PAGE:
Decorated Tuskegee Airman Brigadier Gen. Charles McGee has died at age 102. He passed away peacefully in his sleep Sunday morning, January 16, according to family spokesperson.
“He had his right hand over his heart and was smiling serenely,” his youngest daughter Yvonne McGee said in a family statement. “He was a wonderful human being … I feel proud and privileged to be called his son,” McGee’s son, Ron McGee, said. McGee was a resident of Bethesda, Maryland.
McGee was drafted into the armed forces in 1942 and became one of the first members of the Black military aviators in a squadron known as the Tuskegee Airmen. During a visit here at the Los Angeles Sentinel offices in 2020, McGee said “I just fell in love with flying, and was proud to have been given the opportunity to serve.”
“The Tuskegee Airmen were a group of men who, when given the opportunity, were able to dispel the biases, generalizations and racist ideals that said Blacks could not service this country in a technical capacity or in a war,” McGee explained during the interview at the Sentinel in 2020.
“The Army said we couldn’t maintain or fly aircraft. We should cook food, drive trucks, build roads, etc. We could serve our country that way because we were physically qualified but we were mentally and morally inferior to the White man.”
McGee was born in 1919 in Cleveland, Ohio. His mother died during the birth of his sister, while he was very young, and eventually, he and his siblings relocated with their father to Illinois. McGee had been attending the University of Illinois when World War II broke out. “My answer to people when they ask how I joined the Airforce is that I was trying to avoid the draft,” McGee laughingly recalled.
“Had my number come up, I would have been on the ground with a rifle.” Instead of his future relying on that number, there was an opportunity to join the Airforce instead. “Because I was in school, I learned about the aviation opportunity and applied. I passed the exams, and all I can say is after my first flight, I was hooked,” McGee said. During his more than 30-year career, McGee flew 409 combat missions in WWII, the Korean War, and Vietnam, one of the highest number of missions in history.
Among his many honors were the Congressional Gold Medal and his induction into the National Aviation Hall of Fame. Being a part of the Tuskegee team, he said, has been a lifetime achievement. We were fighting for two victories: the victory over Hitler in Europe and the victory over racism at home,” McGee said. Those two were overshadowed by dogmatic segregation in America.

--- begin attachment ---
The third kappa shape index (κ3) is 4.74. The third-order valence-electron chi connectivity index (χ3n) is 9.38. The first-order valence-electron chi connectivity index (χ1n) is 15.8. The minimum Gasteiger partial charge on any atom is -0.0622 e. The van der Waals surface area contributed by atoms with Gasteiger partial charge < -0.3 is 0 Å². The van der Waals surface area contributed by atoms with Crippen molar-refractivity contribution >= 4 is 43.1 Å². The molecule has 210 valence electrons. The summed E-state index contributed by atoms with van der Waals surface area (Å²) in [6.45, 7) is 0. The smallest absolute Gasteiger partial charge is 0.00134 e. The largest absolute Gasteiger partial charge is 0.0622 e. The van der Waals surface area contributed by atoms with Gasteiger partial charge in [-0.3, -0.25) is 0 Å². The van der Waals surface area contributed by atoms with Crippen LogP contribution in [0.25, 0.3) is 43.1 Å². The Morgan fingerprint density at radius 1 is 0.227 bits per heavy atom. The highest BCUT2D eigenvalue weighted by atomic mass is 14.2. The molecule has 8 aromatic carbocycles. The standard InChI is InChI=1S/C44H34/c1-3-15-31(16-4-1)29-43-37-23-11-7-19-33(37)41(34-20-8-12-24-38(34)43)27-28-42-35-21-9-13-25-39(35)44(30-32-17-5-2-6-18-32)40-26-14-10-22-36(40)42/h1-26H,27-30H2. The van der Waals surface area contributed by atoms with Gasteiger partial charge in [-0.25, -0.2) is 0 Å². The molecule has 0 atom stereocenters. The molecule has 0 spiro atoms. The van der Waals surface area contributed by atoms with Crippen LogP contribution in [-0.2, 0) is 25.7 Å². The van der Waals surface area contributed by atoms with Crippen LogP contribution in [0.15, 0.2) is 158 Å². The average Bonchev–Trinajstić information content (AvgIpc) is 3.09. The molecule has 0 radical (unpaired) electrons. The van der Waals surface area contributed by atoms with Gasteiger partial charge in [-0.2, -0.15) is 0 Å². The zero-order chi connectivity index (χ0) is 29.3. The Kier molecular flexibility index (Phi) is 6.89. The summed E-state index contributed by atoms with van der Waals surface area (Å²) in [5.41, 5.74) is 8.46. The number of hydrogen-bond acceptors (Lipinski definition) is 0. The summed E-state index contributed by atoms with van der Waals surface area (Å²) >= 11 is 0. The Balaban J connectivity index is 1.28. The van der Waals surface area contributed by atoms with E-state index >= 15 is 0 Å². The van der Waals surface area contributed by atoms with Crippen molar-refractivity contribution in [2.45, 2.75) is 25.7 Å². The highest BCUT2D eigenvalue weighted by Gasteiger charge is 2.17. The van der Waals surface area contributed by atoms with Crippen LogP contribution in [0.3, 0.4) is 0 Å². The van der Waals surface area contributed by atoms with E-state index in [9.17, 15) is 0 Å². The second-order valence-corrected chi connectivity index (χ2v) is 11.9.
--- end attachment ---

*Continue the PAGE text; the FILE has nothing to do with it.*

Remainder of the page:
“We can’t say good things about segregation but we can because it brought us together in a way that lasted a lifetime,” he said. McGee said he could not articulate enough to today’s youth what it has meant to him to serve the country while doing something he loves. “For the youth,” he says “there are great opportunities in the field of aviation and aerospace. I would tell them, if you have the desire, go for it. I give it to them in 4 p’s: perceive, prepare, perform and persevere.”
In honor of his 101st birthday, a parade of people came out to his Bethesda home to pay tribute to the Tuskegee Airman, which included a military fly-over — a nod to his fighter pilot days. “I’m almost speechless,” he said. “It’s an honor and another of life’s blessings. “McGee battled racism and segregation during his military career that spanned three decades. His family and friends say he persevered and stayed focused on his mission.
In recent years, McGee played a vital role in educating students and adults on the historical significance of the Tuskegee airman and was a strong advocate in explaining the importance of education to young people through scholarships, educational assistance, and good first-hand advice. “Get an education, because you can’t take advantage of opportunity if you’re not at least initially prepared,” he said.
McGee is survived by his three children, several grandchildren, great-grandchildren, and great-great grandchildren.